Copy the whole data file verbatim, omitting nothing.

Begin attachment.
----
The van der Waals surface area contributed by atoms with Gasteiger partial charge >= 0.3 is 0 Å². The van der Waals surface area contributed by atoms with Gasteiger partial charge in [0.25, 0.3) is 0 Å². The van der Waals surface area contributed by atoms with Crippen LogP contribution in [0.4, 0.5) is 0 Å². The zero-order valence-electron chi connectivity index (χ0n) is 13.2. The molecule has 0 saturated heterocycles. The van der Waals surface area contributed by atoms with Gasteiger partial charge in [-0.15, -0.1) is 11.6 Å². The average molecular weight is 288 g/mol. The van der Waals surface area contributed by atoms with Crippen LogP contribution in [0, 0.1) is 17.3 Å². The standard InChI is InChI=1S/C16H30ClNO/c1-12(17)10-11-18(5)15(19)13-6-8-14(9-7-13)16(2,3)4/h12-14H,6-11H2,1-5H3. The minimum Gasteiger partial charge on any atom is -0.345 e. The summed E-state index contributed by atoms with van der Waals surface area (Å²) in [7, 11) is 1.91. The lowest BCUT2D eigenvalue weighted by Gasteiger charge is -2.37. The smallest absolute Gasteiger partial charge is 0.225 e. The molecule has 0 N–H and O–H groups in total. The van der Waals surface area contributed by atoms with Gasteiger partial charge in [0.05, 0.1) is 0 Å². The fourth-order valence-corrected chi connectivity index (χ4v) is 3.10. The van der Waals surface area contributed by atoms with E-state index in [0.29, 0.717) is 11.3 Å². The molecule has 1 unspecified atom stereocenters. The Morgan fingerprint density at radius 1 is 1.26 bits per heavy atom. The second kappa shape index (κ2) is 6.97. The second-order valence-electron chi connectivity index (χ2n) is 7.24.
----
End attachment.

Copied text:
The van der Waals surface area contributed by atoms with Gasteiger partial charge >= 0.3 is 0 Å². The van der Waals surface area contributed by atoms with Gasteiger partial charge in [0.25, 0.3) is 0 Å². The van der Waals surface area contributed by atoms with Crippen LogP contribution in [0.4, 0.5) is 0 Å². The zero-order valence-electron chi connectivity index (χ0n) is 13.2. The molecule has 0 saturated heterocycles. The van der Waals surface area contributed by atoms with Gasteiger partial charge in [-0.15, -0.1) is 11.6 Å². The average molecular weight is 288 g/mol. The van der Waals surface area contributed by atoms with Crippen LogP contribution in [0, 0.1) is 17.3 Å². The standard InChI is InChI=1S/C16H30ClNO/c1-12(17)10-11-18(5)15(19)13-6-8-14(9-7-13)16(2,3)4/h12-14H,6-11H2,1-5H3. The minimum Gasteiger partial charge on any atom is -0.345 e. The summed E-state index contributed by atoms with van der Waals surface area (Å²) in [7, 11) is 1.91. The lowest BCUT2D eigenvalue weighted by Gasteiger charge is -2.37. The smallest absolute Gasteiger partial charge is 0.225 e. The molecule has 0 N–H and O–H groups in total. The van der Waals surface area contributed by atoms with Gasteiger partial charge in [0.05, 0.1) is 0 Å². The fourth-order valence-corrected chi connectivity index (χ4v) is 3.10. The van der Waals surface area contributed by atoms with E-state index in [0.29, 0.717) is 11.3 Å². The molecule has 1 unspecified atom stereocenters. The Morgan fingerprint density at radius 1 is 1.26 bits per heavy atom. The second kappa shape index (κ2) is 6.97. The second-order valence-electron chi connectivity index (χ2n) is 7.24.